Until my early 30s, I was happy to step on an airplane. Life stretched out before me. I didn’t think of my own mortality as the engines roared and the plane began rumbling down the runway.
All that changed in the fall of 1987 on a trip from Vancouver to London. Our flight path took us over the Arctic, and it was during this stretch of the journey that my appetite for air travel changed forever.
Our plane began shaking violently. Flight attendants were sent crashing to the floor. People started screaming and crying. A young girl next to me grabbed my hand. An older woman on my left made the sign of the cross – several times. The turbulence lasted 15 minutes before the plane went into a dramatic nosedive. We all thought we were dead.
As it turns out, the pilot was trying to escape the nasty batch of air we had encountered.
The turbulence was so bad that the plane would later be examined for structural damage. The worst part? The exact same thing happened on the return, during the same portion of the trip. Again, people were crying and holding the hands of strangers. Some filled airsickness bags. It felt like King Kong had our plane in his grip – and he was mad.
After that trip, I would never be the same on a plane. I would get on them, of course, to visit family or when my job demanded it. But I could never relax. To this day, turbulence unnerves me. I now have to sit by a window because, when the plane starts to shake, looking outside seems to calm me.
So do several glasses of wine.
What brought all this to mind was a story about the newest plane from Boeing – the Dreamliner.
Some say it may be the best plane ever produced. The program to develop it cost an estimated $32-billion. For that much money, I was hoping Boeing had developed the plane we all want to see – the one that never crashes. Alas, the best the company can do is assure us it will be extremely safe and comfortable.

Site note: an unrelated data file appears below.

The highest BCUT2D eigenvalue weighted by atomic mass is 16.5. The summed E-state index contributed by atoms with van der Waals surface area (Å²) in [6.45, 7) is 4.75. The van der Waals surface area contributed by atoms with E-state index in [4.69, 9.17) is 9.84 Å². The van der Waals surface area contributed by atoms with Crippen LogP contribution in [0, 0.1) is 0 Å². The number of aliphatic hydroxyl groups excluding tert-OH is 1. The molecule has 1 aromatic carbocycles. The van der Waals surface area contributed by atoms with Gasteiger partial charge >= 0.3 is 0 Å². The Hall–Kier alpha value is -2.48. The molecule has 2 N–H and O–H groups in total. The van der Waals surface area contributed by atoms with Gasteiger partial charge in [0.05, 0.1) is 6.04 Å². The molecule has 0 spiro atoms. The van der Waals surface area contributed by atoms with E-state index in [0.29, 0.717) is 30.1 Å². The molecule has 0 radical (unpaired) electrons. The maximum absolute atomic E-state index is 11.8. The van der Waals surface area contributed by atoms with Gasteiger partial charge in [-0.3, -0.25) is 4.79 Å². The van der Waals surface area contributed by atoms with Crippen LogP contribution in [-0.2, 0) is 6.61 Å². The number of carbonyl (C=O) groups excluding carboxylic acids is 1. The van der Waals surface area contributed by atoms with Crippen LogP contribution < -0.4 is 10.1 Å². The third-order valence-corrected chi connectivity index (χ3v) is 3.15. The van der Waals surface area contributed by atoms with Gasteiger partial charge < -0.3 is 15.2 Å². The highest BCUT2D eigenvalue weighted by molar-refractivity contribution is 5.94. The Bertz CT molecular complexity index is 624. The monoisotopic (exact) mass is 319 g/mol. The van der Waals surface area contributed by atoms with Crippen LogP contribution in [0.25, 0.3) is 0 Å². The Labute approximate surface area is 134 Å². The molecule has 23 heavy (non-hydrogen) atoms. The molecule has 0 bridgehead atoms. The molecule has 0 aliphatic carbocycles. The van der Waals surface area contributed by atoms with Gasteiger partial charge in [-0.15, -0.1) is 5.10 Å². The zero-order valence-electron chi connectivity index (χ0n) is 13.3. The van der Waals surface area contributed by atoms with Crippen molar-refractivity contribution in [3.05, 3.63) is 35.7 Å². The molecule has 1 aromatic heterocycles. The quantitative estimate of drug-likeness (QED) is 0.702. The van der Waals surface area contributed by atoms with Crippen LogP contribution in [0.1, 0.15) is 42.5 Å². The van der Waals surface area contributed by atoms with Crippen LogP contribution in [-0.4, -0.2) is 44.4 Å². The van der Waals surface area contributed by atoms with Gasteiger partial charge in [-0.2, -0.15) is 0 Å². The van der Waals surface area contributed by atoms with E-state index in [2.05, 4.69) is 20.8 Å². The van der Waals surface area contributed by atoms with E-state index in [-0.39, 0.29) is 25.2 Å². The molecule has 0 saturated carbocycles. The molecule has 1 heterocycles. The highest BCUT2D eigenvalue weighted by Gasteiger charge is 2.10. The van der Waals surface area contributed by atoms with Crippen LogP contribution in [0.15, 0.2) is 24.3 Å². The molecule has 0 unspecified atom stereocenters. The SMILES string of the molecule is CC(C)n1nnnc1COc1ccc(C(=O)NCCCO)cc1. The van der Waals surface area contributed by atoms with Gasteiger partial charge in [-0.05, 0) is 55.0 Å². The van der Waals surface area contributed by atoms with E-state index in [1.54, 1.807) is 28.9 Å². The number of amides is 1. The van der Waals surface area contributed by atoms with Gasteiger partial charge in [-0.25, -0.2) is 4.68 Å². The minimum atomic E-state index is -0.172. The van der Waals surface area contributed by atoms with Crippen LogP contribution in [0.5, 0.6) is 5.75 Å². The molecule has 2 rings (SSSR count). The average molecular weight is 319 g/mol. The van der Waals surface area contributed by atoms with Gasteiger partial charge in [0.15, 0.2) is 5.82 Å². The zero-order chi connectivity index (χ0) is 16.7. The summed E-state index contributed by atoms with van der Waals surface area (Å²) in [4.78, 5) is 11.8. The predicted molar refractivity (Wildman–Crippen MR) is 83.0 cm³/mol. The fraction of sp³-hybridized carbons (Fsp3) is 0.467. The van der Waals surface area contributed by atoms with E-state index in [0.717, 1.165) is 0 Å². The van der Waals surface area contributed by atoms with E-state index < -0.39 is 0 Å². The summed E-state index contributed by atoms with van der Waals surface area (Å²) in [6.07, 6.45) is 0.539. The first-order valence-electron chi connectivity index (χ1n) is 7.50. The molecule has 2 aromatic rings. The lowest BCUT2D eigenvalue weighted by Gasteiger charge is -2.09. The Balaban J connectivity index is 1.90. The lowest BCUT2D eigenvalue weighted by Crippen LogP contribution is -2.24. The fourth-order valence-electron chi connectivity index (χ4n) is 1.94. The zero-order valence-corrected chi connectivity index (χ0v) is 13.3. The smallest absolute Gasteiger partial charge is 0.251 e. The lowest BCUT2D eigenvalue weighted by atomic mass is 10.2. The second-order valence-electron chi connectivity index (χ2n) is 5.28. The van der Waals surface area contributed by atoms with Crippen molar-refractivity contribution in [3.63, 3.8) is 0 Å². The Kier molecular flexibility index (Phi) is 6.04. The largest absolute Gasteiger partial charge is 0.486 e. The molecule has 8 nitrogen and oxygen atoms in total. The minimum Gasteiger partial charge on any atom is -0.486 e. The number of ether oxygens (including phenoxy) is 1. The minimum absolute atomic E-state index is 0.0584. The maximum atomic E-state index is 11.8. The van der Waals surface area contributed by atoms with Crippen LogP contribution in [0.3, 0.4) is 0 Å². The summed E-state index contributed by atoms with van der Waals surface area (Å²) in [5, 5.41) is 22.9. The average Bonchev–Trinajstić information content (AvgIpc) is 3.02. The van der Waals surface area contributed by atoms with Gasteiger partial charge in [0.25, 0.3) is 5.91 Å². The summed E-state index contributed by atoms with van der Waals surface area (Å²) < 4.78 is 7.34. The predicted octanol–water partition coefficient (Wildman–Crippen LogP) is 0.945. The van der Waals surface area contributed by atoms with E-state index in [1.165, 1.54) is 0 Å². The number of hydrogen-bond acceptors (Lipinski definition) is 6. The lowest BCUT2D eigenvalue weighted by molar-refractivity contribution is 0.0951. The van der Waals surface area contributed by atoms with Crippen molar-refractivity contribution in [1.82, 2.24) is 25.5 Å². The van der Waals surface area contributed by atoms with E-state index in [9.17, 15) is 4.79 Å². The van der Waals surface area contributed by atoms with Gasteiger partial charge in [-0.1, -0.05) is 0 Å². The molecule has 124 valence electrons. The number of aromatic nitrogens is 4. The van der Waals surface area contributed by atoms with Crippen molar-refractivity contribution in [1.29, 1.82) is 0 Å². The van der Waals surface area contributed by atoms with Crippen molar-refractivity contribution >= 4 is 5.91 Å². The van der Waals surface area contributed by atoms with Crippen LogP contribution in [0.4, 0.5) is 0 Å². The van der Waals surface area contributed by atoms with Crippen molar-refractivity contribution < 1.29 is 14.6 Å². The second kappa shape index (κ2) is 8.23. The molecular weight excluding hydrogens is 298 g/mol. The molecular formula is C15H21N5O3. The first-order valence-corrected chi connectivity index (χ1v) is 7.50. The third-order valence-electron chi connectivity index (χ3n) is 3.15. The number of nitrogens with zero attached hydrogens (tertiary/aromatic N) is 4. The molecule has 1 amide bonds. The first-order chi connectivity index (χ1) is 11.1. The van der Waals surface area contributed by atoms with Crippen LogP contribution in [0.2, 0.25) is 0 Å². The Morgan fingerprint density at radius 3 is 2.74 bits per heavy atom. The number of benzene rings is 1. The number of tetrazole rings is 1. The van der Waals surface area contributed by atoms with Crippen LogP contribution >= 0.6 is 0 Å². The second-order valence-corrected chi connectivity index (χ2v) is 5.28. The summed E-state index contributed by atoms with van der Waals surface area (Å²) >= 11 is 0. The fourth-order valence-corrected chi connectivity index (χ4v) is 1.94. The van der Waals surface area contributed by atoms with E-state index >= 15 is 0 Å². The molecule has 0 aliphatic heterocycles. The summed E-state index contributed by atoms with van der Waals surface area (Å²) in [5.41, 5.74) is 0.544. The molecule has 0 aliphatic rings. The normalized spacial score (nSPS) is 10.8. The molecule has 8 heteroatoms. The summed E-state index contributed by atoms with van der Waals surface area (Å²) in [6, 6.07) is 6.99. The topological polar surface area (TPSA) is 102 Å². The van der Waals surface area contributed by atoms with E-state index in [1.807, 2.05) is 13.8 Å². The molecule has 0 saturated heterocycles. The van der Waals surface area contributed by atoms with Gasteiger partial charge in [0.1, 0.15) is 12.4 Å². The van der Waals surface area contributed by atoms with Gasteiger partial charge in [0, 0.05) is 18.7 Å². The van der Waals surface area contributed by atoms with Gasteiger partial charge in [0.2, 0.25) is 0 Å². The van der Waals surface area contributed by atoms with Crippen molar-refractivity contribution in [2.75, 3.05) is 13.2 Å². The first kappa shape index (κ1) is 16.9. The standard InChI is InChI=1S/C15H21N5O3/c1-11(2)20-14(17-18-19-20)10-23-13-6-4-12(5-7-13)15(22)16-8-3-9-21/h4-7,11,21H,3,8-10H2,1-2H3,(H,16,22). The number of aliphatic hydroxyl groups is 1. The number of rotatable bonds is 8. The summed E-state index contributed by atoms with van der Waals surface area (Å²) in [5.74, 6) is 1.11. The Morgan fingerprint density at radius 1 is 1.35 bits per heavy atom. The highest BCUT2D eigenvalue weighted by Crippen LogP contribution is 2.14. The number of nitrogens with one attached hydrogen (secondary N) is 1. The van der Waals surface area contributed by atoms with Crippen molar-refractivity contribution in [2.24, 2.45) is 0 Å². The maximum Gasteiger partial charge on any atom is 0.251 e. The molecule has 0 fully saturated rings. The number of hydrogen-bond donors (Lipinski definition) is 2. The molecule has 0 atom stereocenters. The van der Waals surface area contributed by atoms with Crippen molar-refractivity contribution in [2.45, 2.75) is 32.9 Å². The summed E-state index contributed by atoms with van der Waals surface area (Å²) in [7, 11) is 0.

Someone once said that aviation itself isn’t inherently dangerous. It’s just terribly unforgiving of any carelessness, incapacity or neglect. And that is as true today as it was in 1903 when Orville Wright made the first powered flight.
Yes, planes are built better today. And they’re unquestionably safer. But if there’s a problem and the plane goes down, the result is merciless. It’s a terrible way to go.
So for $32-billion, I was looking for something more. Like maybe the first parachute-equipped jetliner. I’ve been thinking about this for years and here’s how it works: The plane gets in trouble at 30,000 feet. It’s going down. Everyone aboard is sure to die. Except, at 10,000 feet, a gigantic parachute is activated and the plane floats to safety.
Friends say the idea is stupid. That even if it were possible, it would cost a fortune to develop. But I say there are enough people who hate flying that would pay a premium – a big premium – to fly on what I’m tentatively calling the Parachute Plane.
I admit I’ve had all sorts of crazy ideas associated with my fear of flying. Here’s another one: a pill that puts you out instantly so you don’t feel it when the plane crashes. I’m serious. The pill doesn’t kill you, just puts you into a deep sleep so you aren’t wakened by the screaming around you. If, somehow, the plane doesn’t crash, you wake up later and are obviously thrilled.
There are hundreds of millions of people just like me out there, people constantly thinking of ways to make getting on a plane easier. Someone on the Internet had the idea of putting parachutes under everyone’s seat. How brilliant is that?
But there’s always someone who wants to throw cold water on the best of ideas.
“Are you kidding?” said one guy. “The airlines can’t even afford to provide peanuts. No way they’re buying parachutes.”